Tear it Apart: Faith vs. Reason

The first in a sporadic series called "Tear it Apart", wherein I ask folks to dissect a provocative argument or statement. I'm not interested in the issues involved, just the logic of the argument.

Yesterday I was watching a Stephen Colbert interview with Sam Harris, author of The End of Faith. Sam Harris made a very interesting statement regarding faith, and I thought I'd present it here in an altered form for folks to dissect:

Do you have a good reason to believe in God? (As opposed to having unfounded faith in the existence of God.)

Yes
If you have a good reason, then you don't need to rely on faith.
No
You don't have a good reason to, so why do you believe in God?

It's an extremely convincing argument at first glance, but it smells of trickery. After all, the logic here never seems to touch on the essential nature of the question, but instead skirts around it with devious wordplay. Like I said, I'm not interested here in whether or not God exists. Rather, I'm interested in the logic of the argument itself, and how it uses the terms "faith" and "reason". I'll start folks off:

  • Are faith and reason mutually exclusive?
  • Does one have to have a good reason to believe something?
  • Could faith in God itself be a good reason to believe in God?

Your turn.


Responses: 7 so far Feed icon

  1. Cory Capron says:

    Well, it would seem like faith would exclude a second reason.

    Faith: b (1) : firm belief in something for which there is no proof (from m-w.com)

    However when looking at the original question an obvious reason to believe in god does come to mind. The issue of god fearing or rather, that if you don't believe in god you will go to hell. I have a BIG problem with this approch because it corrupts the sincerity of religious followers by bringing in the logic:

    "If there is a god I want to be on his/her/its good side, but if there is no god, what have I got to lose?"

    This kind of thinking turns god into an insurance pollacy. It removes the idea of loving your creator and replaces it with sucking up to the guy in the sky. To me, that's far more disrespectful than not going to church.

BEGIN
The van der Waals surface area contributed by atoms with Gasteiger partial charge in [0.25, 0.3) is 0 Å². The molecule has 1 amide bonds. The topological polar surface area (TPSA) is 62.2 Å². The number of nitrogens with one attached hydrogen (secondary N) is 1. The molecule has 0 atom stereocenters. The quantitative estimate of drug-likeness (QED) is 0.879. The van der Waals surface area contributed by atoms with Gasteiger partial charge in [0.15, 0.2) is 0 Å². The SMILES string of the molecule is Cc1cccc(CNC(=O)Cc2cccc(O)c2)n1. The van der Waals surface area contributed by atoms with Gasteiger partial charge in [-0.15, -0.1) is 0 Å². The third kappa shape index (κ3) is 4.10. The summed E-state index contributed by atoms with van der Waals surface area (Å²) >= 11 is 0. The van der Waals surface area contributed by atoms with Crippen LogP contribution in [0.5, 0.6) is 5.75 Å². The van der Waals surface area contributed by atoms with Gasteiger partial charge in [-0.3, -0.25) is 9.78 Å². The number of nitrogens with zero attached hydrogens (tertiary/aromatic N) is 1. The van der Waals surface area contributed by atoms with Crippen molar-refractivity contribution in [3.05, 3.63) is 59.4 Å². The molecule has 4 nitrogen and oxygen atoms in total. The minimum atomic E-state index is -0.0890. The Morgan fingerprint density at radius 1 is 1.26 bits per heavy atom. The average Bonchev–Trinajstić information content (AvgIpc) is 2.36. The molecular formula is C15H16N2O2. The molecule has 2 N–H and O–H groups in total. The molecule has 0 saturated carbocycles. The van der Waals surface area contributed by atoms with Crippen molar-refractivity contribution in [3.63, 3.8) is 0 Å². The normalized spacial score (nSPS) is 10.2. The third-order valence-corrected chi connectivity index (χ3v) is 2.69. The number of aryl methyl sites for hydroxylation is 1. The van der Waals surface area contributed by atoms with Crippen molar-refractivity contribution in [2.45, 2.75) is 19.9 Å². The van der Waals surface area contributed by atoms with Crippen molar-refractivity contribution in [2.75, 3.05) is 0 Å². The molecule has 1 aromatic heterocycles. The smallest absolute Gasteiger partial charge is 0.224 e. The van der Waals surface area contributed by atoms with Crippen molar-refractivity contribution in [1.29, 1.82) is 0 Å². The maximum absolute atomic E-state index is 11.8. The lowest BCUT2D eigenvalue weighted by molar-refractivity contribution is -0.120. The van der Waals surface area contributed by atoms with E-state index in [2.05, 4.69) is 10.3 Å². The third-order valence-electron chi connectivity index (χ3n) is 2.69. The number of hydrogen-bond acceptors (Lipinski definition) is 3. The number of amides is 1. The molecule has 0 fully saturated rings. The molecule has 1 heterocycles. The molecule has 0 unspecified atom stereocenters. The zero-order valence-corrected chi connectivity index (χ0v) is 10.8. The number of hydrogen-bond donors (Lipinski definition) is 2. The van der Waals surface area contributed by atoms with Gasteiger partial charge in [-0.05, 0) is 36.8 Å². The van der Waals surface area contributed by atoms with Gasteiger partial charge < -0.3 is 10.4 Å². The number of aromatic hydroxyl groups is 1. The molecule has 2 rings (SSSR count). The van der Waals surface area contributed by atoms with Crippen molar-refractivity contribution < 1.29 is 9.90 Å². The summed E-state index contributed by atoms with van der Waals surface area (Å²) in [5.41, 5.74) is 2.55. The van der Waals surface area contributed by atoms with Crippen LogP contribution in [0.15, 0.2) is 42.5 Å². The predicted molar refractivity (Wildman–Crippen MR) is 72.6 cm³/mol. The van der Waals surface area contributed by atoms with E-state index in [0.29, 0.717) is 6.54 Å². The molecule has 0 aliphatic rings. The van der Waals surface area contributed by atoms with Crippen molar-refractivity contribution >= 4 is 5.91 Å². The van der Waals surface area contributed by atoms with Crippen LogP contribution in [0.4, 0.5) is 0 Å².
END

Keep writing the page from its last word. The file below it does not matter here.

Anyway, reguardless of how I feel about it, the logic is a real reason to believe in god... just not a good one. Though that dosn't stop tons of people from having it.

  2. Tim McCormack says:

    The issue of god fearing or rather, that if you don't believe in god you will go to hell.

    That's an argument known as Pascal's Wager. Wikipedia has an excellent article on the subject, including many criticisms. (My favorite: If belief in Jehovah will anger Allah, and belief in Allah will anger Jehovah, you can no longer use Pascal's Wager.)

    Yeah, Pascal's Wager is a cop-out that doesn't even work. I go by McCormack's Wager:

    "I will live my life as I deem best, given what I understand about the nature of humanity, ethics, and the workings of the universe. Any god that doesn't like that doesn't deserve to be believed in, and can go shove its omnipotence in a pipe and smoke it."

    Sadly, however, you're right: Many people rationalize their belief using Pascal, instead of delving deep into their psyche and determining the true nature of their faith.

  3. Shawn Anthony says:

    Hmmm ... it smacks of the ole' "Have you stop beating your wife ..." fallacy.

    I'm always curious as to why intelligent folk like Harris can't get beyond the idea of a "God" that does not rely upon "belief," as it is defined in the above context. Seriously, it seems that those who preach the "end of faith, spirituality and religion" need the same old and crusty sky-god that is preached by medieval superstition. Belief, as it is defined and used by Harris would be relevant in that scenario. I just want to tell the whole bunch of them to move on ...

  4. F. Lien says:

    Please forgive the intrusion, but this is just begging to be said, and no one else has said it, so . . .

    In epistemology, knowledge is defined as follows:

    S knows x if: S believes x S has reason to believe x AND x is true

    Thus it is possible to believe x with reason, and yet not know x. In which case, an act based on the unproven assumption that x is true is act of faith, is it not?

    Just thinking -- leaving now :).

  5. Sarah says:

    Why do people think they are mutually exclusive about faith and reason?

    and

    why do people think you can have faith and reason?

  6. Xaprb says:

    Hmmm:

    "Do you have a good reason ... As opposed to having unfounded faith ... if you have a good reason, then you don't need to rely on faith..."

    Bait and switch, circular logic, etc. Mr. Harris needs a course in basic logic. Either that, or he phrased the question badly (or you mis-quoted him)!

  7. Tim McCormack says:

    Well, I didn't quote him, I paraphrased him -- and the fault may certainly lie in my understanding of his words. But from what other folks have said about his book, it is exactly the type of argument he tries to make.

    Still, it was a deviously seductive argument when I first encountered it. He gets an A+ in propaganda!

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